I still remember it like it was yesterday. We found a trickle in the woods, thick, onyx, at first I thought it was oil and that we’d be rich. I spent Idle time wondering what’d be like to be rich. I was a fool, such a young dumb fool. I suppose I’ll start at the beginning.
t was 1870, after my Pa did his bit for Old Man Lincoln, he got himself a small farm out in Wyoming territory, it was me, my Pa, my ma, and my sister. We worked hard, but the land was ours. Things went normally till a stranger came calling one unseasonably warm December night. He came riding to our farmstead on a horse blacker than the deepest midnight, though it didn’t seem to gallop it was more a glide, and when he strode up to our front door the animals kicked up an awful racket, I suppose in hindsight we should have heeded their warning. But my ole Pa, ever the gentleman he went and invited the stranger in with no hesitation. He gave me the willies so ikept my distance, still though when My ma took his coat, i noticed the way he stared at her and my sister, like a starved wolf eyeing up a particularly fat sheep that had strayed off too far from the herd. It sent a cold shiver down my spine. But before I could raise up a voice to protest, my pa hurried us out of the room saying that grown folks had business to discuss.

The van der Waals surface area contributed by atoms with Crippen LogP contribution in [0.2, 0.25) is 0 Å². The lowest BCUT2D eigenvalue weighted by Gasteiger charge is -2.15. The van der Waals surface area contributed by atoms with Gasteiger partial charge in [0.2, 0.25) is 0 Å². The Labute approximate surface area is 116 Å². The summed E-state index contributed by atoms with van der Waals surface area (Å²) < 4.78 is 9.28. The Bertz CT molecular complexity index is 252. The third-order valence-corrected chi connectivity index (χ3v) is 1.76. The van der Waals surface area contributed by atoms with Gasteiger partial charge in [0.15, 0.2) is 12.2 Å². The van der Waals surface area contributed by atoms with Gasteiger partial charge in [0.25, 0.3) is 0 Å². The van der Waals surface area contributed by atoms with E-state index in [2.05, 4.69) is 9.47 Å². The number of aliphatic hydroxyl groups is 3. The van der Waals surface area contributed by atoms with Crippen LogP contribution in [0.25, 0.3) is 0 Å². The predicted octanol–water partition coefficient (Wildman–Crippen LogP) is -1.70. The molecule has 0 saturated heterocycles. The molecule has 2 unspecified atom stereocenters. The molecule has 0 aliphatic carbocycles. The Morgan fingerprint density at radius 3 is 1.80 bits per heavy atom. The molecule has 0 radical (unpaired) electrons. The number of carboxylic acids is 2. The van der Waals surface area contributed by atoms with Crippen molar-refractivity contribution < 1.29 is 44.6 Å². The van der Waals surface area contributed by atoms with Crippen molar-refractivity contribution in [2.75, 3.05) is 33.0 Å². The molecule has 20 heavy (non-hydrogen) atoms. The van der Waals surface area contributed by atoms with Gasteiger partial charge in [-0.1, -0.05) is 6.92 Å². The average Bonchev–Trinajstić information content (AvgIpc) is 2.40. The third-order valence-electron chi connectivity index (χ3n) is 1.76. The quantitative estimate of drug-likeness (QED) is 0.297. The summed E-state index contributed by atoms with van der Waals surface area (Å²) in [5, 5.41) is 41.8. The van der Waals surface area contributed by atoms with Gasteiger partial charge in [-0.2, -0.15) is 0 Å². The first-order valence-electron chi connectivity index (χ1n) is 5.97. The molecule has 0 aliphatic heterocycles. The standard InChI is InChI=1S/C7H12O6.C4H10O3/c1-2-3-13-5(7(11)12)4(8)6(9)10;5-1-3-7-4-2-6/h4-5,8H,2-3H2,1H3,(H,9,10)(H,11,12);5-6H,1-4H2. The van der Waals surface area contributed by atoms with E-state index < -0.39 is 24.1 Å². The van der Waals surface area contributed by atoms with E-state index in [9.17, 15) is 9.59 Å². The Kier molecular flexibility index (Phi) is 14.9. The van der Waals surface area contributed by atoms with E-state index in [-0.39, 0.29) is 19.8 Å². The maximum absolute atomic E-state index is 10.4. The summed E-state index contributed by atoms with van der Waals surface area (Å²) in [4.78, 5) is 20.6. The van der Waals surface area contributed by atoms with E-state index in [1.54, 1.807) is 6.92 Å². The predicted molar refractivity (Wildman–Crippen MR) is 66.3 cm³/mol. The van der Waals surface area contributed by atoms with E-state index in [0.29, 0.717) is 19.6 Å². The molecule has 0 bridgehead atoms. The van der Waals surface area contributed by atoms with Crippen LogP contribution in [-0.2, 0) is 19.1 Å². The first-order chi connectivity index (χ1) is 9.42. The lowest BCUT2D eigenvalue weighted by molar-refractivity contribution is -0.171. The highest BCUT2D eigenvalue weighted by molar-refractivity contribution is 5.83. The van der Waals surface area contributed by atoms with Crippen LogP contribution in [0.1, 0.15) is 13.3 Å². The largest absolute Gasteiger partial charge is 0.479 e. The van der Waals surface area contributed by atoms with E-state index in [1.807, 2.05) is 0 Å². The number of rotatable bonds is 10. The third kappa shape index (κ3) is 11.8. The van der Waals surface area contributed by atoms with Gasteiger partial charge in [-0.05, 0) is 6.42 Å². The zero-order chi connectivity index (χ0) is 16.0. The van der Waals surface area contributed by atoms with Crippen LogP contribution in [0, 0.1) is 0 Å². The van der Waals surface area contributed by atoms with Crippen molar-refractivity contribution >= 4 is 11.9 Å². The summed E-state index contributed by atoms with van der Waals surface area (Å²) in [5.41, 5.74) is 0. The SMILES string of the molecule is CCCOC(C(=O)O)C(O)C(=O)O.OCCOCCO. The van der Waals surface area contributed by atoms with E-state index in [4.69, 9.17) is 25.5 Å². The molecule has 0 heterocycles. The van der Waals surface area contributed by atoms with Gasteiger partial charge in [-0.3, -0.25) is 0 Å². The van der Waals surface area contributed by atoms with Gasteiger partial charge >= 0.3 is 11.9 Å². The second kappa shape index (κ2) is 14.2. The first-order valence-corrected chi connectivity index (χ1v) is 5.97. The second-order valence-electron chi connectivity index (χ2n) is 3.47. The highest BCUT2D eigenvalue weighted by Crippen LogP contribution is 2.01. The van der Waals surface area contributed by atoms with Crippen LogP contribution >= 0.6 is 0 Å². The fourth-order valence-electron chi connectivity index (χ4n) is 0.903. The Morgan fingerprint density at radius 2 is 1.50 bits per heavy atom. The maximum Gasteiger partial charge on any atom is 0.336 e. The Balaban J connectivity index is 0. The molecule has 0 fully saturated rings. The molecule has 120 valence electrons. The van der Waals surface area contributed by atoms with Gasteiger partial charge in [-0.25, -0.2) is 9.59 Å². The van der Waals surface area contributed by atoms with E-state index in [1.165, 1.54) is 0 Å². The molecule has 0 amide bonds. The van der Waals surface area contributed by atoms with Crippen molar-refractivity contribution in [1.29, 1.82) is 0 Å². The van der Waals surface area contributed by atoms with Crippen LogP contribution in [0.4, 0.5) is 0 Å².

“Who do ya think that is, Sadie?” I asked my sister trying to strain my ear and listen at the crack in the door
“I don’t know Jed, maybe he’s gonna offer Pa a job, did you see what he was wearing? His horse? He probably got some money!” Sadie said excitedly
I imagined the concept, of what it would be like if we was rich, even now as I think about it I feel like a damn fool. I finally found myself a good spot and I looked in the keyhole, I didn’t know all the words but I got the gist it seemed my Pa made himself some kinda deal for the farm. I found myself staring at the stranger, he terrified me but I couldn’t look away. And deep down, I think he knew I was watching because he stared back. The black I saw in his eyes, it was infinite I felt as though I’d drown in it. It felt as though I had stared in those eyes for an eternity. When my sister finally pulled me away, I attacked her. It was her screams that snapped me from my stupor. She stared at me, horrified. And all I could do was stumble over my words as I tried to apologize. Then the bolt came, a massive and jagged tear in the sky on what was before a clear night. When it struck the house I passed out.
When I awoke the next day, the sun was high in the sky. and I could hear my father excitedly bounding around the house. I groggily shook the sleep from my eyes and headed down to see what had him so riled up. As I came down I saw him dancing and twirling my mother around screaming about how our luck was turning. I could see that she was feigning happiness, but there was something deeper there she was afraid. As soon as Pa saw me he put ma down and bounded over to me. Scooping me up into his arms, something he rarely did.
“Pa what has you so riled up?” I asked still a little groggy
“No time boy, no time! We’re gonna be rich! You get on your boots and meet me outside! Pa said excitedly before bounding out the door